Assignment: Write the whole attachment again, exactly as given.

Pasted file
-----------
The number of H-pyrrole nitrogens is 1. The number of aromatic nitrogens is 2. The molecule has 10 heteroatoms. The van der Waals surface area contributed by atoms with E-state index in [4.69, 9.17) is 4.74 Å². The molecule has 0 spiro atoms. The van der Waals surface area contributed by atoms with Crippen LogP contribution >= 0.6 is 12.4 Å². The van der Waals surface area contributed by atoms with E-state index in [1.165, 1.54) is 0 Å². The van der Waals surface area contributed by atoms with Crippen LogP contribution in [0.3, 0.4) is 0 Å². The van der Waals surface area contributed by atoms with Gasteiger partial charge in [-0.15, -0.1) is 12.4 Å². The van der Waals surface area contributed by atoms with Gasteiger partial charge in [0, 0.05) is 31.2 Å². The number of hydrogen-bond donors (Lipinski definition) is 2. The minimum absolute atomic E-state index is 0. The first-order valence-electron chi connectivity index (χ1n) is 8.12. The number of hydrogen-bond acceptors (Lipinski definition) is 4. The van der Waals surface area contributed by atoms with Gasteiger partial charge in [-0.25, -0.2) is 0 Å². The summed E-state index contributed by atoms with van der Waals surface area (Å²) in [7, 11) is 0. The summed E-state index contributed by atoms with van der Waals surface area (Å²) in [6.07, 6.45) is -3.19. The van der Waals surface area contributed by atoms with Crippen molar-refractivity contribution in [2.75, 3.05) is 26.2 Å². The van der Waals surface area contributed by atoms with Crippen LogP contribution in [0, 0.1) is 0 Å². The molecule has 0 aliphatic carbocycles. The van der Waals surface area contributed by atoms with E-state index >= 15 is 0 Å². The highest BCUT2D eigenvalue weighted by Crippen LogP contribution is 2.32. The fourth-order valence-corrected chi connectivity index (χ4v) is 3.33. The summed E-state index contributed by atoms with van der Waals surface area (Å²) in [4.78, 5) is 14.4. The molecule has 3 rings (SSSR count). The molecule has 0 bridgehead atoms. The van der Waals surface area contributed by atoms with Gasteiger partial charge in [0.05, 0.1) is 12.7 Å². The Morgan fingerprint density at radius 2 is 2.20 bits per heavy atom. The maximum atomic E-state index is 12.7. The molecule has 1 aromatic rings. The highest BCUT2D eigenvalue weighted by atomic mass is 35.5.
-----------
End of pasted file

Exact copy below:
The number of H-pyrrole nitrogens is 1. The number of aromatic nitrogens is 2. The molecule has 10 heteroatoms. The van der Waals surface area contributed by atoms with E-state index in [4.69, 9.17) is 4.74 Å². The molecule has 0 spiro atoms. The van der Waals surface area contributed by atoms with Crippen LogP contribution >= 0.6 is 12.4 Å². The van der Waals surface area contributed by atoms with E-state index in [1.165, 1.54) is 0 Å². The van der Waals surface area contributed by atoms with Crippen LogP contribution in [0.3, 0.4) is 0 Å². The van der Waals surface area contributed by atoms with Gasteiger partial charge in [-0.15, -0.1) is 12.4 Å². The van der Waals surface area contributed by atoms with Gasteiger partial charge in [0, 0.05) is 31.2 Å². The number of hydrogen-bond donors (Lipinski definition) is 2. The minimum absolute atomic E-state index is 0. The first-order valence-electron chi connectivity index (χ1n) is 8.12. The number of hydrogen-bond acceptors (Lipinski definition) is 4. The van der Waals surface area contributed by atoms with Gasteiger partial charge in [-0.25, -0.2) is 0 Å². The summed E-state index contributed by atoms with van der Waals surface area (Å²) in [7, 11) is 0. The summed E-state index contributed by atoms with van der Waals surface area (Å²) in [6.07, 6.45) is -3.19. The van der Waals surface area contributed by atoms with Crippen molar-refractivity contribution in [2.75, 3.05) is 26.2 Å². The van der Waals surface area contributed by atoms with Crippen LogP contribution in [0, 0.1) is 0 Å². The molecule has 0 aliphatic carbocycles. The van der Waals surface area contributed by atoms with E-state index >= 15 is 0 Å². The highest BCUT2D eigenvalue weighted by Crippen LogP contribution is 2.32. The fourth-order valence-corrected chi connectivity index (χ4v) is 3.33. The summed E-state index contributed by atoms with van der Waals surface area (Å²) in [4.78, 5) is 14.4. The molecule has 3 rings (SSSR count). The molecule has 0 bridgehead atoms. The van der Waals surface area contributed by atoms with Gasteiger partial charge in [0.05, 0.1) is 12.7 Å². The Morgan fingerprint density at radius 2 is 2.20 bits per heavy atom. The maximum atomic E-state index is 12.7. The molecule has 1 aromatic rings. The highest BCUT2D eigenvalue weighted by atomic mass is 35.5.